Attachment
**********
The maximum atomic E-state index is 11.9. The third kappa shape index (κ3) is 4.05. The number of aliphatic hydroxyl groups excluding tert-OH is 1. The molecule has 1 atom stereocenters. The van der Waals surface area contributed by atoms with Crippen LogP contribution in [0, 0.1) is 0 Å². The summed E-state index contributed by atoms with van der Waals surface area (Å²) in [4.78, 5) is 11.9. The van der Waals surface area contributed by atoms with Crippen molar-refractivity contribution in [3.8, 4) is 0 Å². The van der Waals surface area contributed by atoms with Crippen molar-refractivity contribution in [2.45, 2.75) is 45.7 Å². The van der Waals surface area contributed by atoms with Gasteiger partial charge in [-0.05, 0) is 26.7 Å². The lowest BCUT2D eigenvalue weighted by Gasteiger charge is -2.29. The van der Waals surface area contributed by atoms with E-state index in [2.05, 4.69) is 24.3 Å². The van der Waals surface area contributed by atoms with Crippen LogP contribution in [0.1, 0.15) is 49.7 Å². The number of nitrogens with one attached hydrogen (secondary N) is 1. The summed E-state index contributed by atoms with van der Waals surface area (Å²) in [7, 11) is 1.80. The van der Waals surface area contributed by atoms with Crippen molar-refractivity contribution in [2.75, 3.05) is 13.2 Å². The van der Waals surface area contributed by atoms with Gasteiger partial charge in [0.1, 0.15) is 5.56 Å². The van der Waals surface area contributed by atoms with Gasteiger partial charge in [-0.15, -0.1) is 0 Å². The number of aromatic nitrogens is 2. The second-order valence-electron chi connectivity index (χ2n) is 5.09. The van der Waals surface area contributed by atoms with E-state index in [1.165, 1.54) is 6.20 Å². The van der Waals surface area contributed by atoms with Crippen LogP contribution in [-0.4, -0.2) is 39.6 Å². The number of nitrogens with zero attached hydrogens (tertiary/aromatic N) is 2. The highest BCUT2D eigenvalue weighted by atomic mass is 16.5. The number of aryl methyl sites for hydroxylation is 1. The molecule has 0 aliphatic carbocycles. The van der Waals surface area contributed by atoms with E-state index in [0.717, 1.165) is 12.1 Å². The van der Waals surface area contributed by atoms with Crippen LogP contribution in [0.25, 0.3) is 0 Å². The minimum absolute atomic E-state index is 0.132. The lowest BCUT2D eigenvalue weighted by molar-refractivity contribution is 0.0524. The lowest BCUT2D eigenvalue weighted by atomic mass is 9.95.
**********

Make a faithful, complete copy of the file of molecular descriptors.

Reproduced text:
The maximum atomic E-state index is 11.9. The third kappa shape index (κ3) is 4.05. The number of aliphatic hydroxyl groups excluding tert-OH is 1. The molecule has 1 atom stereocenters. The van der Waals surface area contributed by atoms with Crippen LogP contribution in [0, 0.1) is 0 Å². The summed E-state index contributed by atoms with van der Waals surface area (Å²) in [4.78, 5) is 11.9. The van der Waals surface area contributed by atoms with Crippen molar-refractivity contribution in [3.8, 4) is 0 Å². The van der Waals surface area contributed by atoms with Crippen molar-refractivity contribution in [2.45, 2.75) is 45.7 Å². The van der Waals surface area contributed by atoms with Gasteiger partial charge in [-0.05, 0) is 26.7 Å². The lowest BCUT2D eigenvalue weighted by Gasteiger charge is -2.29. The van der Waals surface area contributed by atoms with E-state index in [2.05, 4.69) is 24.3 Å². The van der Waals surface area contributed by atoms with Crippen LogP contribution in [0.1, 0.15) is 49.7 Å². The number of nitrogens with one attached hydrogen (secondary N) is 1. The summed E-state index contributed by atoms with van der Waals surface area (Å²) in [7, 11) is 1.80. The van der Waals surface area contributed by atoms with Crippen molar-refractivity contribution in [2.75, 3.05) is 13.2 Å². The van der Waals surface area contributed by atoms with Gasteiger partial charge in [0.1, 0.15) is 5.56 Å². The van der Waals surface area contributed by atoms with Gasteiger partial charge in [-0.15, -0.1) is 0 Å². The number of aromatic nitrogens is 2. The second-order valence-electron chi connectivity index (χ2n) is 5.09. The van der Waals surface area contributed by atoms with E-state index in [1.165, 1.54) is 6.20 Å². The van der Waals surface area contributed by atoms with Crippen LogP contribution in [-0.4, -0.2) is 39.6 Å². The number of nitrogens with zero attached hydrogens (tertiary/aromatic N) is 2. The highest BCUT2D eigenvalue weighted by atomic mass is 16.5. The number of aryl methyl sites for hydroxylation is 1. The molecule has 0 aliphatic carbocycles. The van der Waals surface area contributed by atoms with E-state index in [0.717, 1.165) is 12.1 Å². The van der Waals surface area contributed by atoms with Crippen LogP contribution in [0.25, 0.3) is 0 Å². The minimum absolute atomic E-state index is 0.132. The lowest BCUT2D eigenvalue weighted by molar-refractivity contribution is 0.0524. The lowest BCUT2D eigenvalue weighted by atomic mass is 9.95.